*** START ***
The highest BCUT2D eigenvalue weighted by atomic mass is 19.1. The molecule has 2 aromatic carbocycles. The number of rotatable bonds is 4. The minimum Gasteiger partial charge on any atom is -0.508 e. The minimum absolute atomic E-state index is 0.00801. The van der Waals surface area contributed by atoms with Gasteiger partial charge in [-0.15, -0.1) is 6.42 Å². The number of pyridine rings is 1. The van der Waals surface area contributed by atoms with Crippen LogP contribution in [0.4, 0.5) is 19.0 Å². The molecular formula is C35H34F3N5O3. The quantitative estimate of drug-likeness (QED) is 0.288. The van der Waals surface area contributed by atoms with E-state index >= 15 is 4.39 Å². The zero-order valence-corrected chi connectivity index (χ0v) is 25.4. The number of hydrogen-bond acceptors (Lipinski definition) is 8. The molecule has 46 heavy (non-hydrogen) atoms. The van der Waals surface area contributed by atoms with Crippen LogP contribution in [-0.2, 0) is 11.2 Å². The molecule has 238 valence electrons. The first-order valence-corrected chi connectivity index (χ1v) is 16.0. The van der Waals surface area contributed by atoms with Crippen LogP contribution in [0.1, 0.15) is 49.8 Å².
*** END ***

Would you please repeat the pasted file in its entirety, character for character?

The highest BCUT2D eigenvalue weighted by atomic mass is 19.1. The molecule has 2 aromatic carbocycles. The number of rotatable bonds is 4. The minimum Gasteiger partial charge on any atom is -0.508 e. The minimum absolute atomic E-state index is 0.00801. The van der Waals surface area contributed by atoms with Gasteiger partial charge in [-0.15, -0.1) is 6.42 Å². The number of pyridine rings is 1. The van der Waals surface area contributed by atoms with Crippen LogP contribution in [0.4, 0.5) is 19.0 Å². The molecular formula is C35H34F3N5O3. The quantitative estimate of drug-likeness (QED) is 0.288. The van der Waals surface area contributed by atoms with E-state index >= 15 is 4.39 Å². The zero-order valence-corrected chi connectivity index (χ0v) is 25.4. The number of hydrogen-bond acceptors (Lipinski definition) is 8. The molecule has 46 heavy (non-hydrogen) atoms. The van der Waals surface area contributed by atoms with Crippen LogP contribution in [-0.2, 0) is 11.2 Å². The molecule has 238 valence electrons. The first-order valence-corrected chi connectivity index (χ1v) is 16.0. The van der Waals surface area contributed by atoms with Crippen LogP contribution in [0.1, 0.15) is 49.8 Å².